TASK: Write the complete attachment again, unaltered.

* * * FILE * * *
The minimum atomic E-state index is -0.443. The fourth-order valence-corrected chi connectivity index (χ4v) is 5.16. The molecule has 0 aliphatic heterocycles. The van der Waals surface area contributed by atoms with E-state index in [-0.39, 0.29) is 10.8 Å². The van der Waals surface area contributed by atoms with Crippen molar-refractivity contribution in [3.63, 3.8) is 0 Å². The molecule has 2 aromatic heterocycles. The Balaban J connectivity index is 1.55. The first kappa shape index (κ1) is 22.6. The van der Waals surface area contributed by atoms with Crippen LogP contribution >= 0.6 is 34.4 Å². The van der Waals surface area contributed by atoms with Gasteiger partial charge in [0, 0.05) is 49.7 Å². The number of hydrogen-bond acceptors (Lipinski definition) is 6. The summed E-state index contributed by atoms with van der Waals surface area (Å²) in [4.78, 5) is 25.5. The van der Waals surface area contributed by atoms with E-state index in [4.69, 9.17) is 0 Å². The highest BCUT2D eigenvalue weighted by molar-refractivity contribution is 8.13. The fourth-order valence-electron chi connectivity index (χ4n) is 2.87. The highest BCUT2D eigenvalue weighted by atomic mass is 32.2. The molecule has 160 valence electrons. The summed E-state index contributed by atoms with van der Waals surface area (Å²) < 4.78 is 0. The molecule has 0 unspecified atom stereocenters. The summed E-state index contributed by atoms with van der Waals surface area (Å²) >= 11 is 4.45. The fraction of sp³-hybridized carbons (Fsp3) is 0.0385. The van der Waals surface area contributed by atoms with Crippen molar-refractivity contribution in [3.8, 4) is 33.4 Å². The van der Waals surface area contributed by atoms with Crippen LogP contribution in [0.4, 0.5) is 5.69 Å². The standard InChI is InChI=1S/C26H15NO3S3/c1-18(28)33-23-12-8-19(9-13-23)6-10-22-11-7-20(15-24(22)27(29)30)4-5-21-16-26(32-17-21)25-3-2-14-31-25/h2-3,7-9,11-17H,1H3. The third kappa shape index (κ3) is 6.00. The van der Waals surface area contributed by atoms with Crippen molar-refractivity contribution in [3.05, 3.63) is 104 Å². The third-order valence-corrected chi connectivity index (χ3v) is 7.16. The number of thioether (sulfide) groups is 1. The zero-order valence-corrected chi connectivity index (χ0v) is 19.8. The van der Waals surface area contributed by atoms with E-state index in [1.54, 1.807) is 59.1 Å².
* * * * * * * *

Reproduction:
The minimum atomic E-state index is -0.443. The fourth-order valence-corrected chi connectivity index (χ4v) is 5.16. The molecule has 0 aliphatic heterocycles. The van der Waals surface area contributed by atoms with E-state index in [-0.39, 0.29) is 10.8 Å². The van der Waals surface area contributed by atoms with Crippen molar-refractivity contribution in [3.63, 3.8) is 0 Å². The molecule has 2 aromatic heterocycles. The Balaban J connectivity index is 1.55. The first kappa shape index (κ1) is 22.6. The van der Waals surface area contributed by atoms with Crippen LogP contribution >= 0.6 is 34.4 Å². The van der Waals surface area contributed by atoms with Gasteiger partial charge in [0, 0.05) is 49.7 Å². The number of hydrogen-bond acceptors (Lipinski definition) is 6. The summed E-state index contributed by atoms with van der Waals surface area (Å²) in [4.78, 5) is 25.5. The van der Waals surface area contributed by atoms with E-state index in [4.69, 9.17) is 0 Å². The highest BCUT2D eigenvalue weighted by molar-refractivity contribution is 8.13. The fourth-order valence-electron chi connectivity index (χ4n) is 2.87. The highest BCUT2D eigenvalue weighted by atomic mass is 32.2. The molecule has 160 valence electrons. The summed E-state index contributed by atoms with van der Waals surface area (Å²) < 4.78 is 0. The molecule has 0 unspecified atom stereocenters. The summed E-state index contributed by atoms with van der Waals surface area (Å²) >= 11 is 4.45. The fraction of sp³-hybridized carbons (Fsp3) is 0.0385. The van der Waals surface area contributed by atoms with Crippen molar-refractivity contribution in [3.8, 4) is 33.4 Å². The van der Waals surface area contributed by atoms with Crippen LogP contribution in [0.4, 0.5) is 5.69 Å². The standard InChI is InChI=1S/C26H15NO3S3/c1-18(28)33-23-12-8-19(9-13-23)6-10-22-11-7-20(15-24(22)27(29)30)4-5-21-16-26(32-17-21)25-3-2-14-31-25/h2-3,7-9,11-17H,1H3. The third kappa shape index (κ3) is 6.00. The van der Waals surface area contributed by atoms with Crippen molar-refractivity contribution in [3.05, 3.63) is 104 Å². The third-order valence-corrected chi connectivity index (χ3v) is 7.16. The number of thioether (sulfide) groups is 1. The zero-order valence-corrected chi connectivity index (χ0v) is 19.8. The van der Waals surface area contributed by atoms with E-state index in [1.54, 1.807) is 59.1 Å².